An organ donation can save a life. Sometimes, it is the only thing that can, and knowing as much as possible about how the organ donation system works could help save many lives.

According to the United States Department of Health and Human Services, 118,211 people are waiting for an organ, 18 people will die each day waiting for an organ, and a single organ donor could save as many as eight lives.

Spurred by a member of the congregation who needs an organ transplant and his family, Philadelphia Presbyterian has been actively promoting organ donation awareness.

Doctors discovered a tumor in Philadelphia Presbyterian member Tom Watson’s liver last December, and since mid-February, Tom has been on the list for a new liver, which is the most-needed organ transplant in the U.S., with 96,249 people on the waiting list.

“It’s definitely the support to know that people are surrounding us and trying to take this opportunity to move forward and help people in the future so that there are more people aware of the good things about being an organ donor,” said Mardy Watson, about what the program has done for her and her husband.

Philadelphia has been working with LifeShare of the Carolinas, an organization that has worked to acquire tissue and organ donations in North Carolina for more than 40 years. LifeShare has representatives in all the hospitals in the area, and Koontz worked with them when he was serving as a hospital chaplain.

Koontz and company at Philadelphia Presbyterian have been working with LifeShare as part of the ongoing effort.

Philadelphia Presbyterian has been hosting speakers and promoting organ donation awareness, and will continue to promote and talk about it, keeping the initiative open-ended.

The first speaker, Ann Newman, whose husband was an organ donor in death, spoke about her experience. Next Sunday, June 2, Judge Robert Luoosa will speak about his experience as a kidney and heart transplant recipient.

When you’re waiting for an organ, that’s a really hard wait and it can be a really long wait,” Koontz said. “And particularly with someone in our congregation like Tom, who’s waiting on a liver, it’s something we want to continue to do, and we feel like it’s good because it will help people recognize how faithful it is to be an organ donor and to register if they are not yet registered as organ donors.”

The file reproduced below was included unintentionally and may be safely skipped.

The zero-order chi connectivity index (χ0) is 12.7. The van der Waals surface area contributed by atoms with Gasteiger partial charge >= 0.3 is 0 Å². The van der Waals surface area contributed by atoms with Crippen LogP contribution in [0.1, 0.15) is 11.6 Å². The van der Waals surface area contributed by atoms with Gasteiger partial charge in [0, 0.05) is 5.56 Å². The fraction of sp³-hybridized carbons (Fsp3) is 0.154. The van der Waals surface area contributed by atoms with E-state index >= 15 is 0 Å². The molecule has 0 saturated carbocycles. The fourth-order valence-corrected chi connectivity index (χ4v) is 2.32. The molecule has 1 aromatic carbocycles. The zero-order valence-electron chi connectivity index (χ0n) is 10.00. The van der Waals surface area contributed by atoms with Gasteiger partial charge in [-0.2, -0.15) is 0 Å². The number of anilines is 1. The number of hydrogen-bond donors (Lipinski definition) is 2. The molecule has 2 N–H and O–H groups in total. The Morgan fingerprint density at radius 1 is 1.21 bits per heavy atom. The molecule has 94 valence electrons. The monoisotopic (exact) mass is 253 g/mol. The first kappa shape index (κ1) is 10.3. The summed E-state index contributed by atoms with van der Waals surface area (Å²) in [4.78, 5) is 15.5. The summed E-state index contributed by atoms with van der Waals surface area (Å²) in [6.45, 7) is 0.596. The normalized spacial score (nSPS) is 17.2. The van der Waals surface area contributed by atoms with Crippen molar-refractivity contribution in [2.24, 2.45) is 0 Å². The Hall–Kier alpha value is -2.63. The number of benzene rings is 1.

Koontz said one of the primary benefits of their effort to increase awareness about the ins and outs of organ donation is that it has given people a chance to think ahead, and plan for that moment.

“I think a lot of people register as organ donors and they know that they have the little heart on their driver’s license, but then when that moment actually comes when a loved one has passed away and they are an organ donor and people in the hospital come to you and ask you, ‘Are you willing to have your loved one’s organs released?’ that moment is really hard, even If it’s something that you know is a possibility,” said Koontz. “In that moment, it’s really hard to make that decision.”

The decision to become an organ donor does not end with signing up, and Koontz said that is a big part of what they are trying to do at Philadelphia.

“That’s a big part of what we’re trying to do, just prepare people for that moment,” Koontz said. “Because in that moment of grief it’s very hard to make that decision, particularly because it involves basically, that act of letting go of your loved one, and that’s something very few of us are prepared to actually do.”

Throughout the effort, the congregation at Philadelphia has listened to speakers from both outside the church and from within the congregation, speaking about what organ donation is, and their experiences with organ donation.

Koontz said one of the main focuses of the effort is to participate in the waiting time with Tom and Mardy as a community of faith and to walk beside them on their journey.

“The church, actually just the whole community has stepped right up,” Mardy said.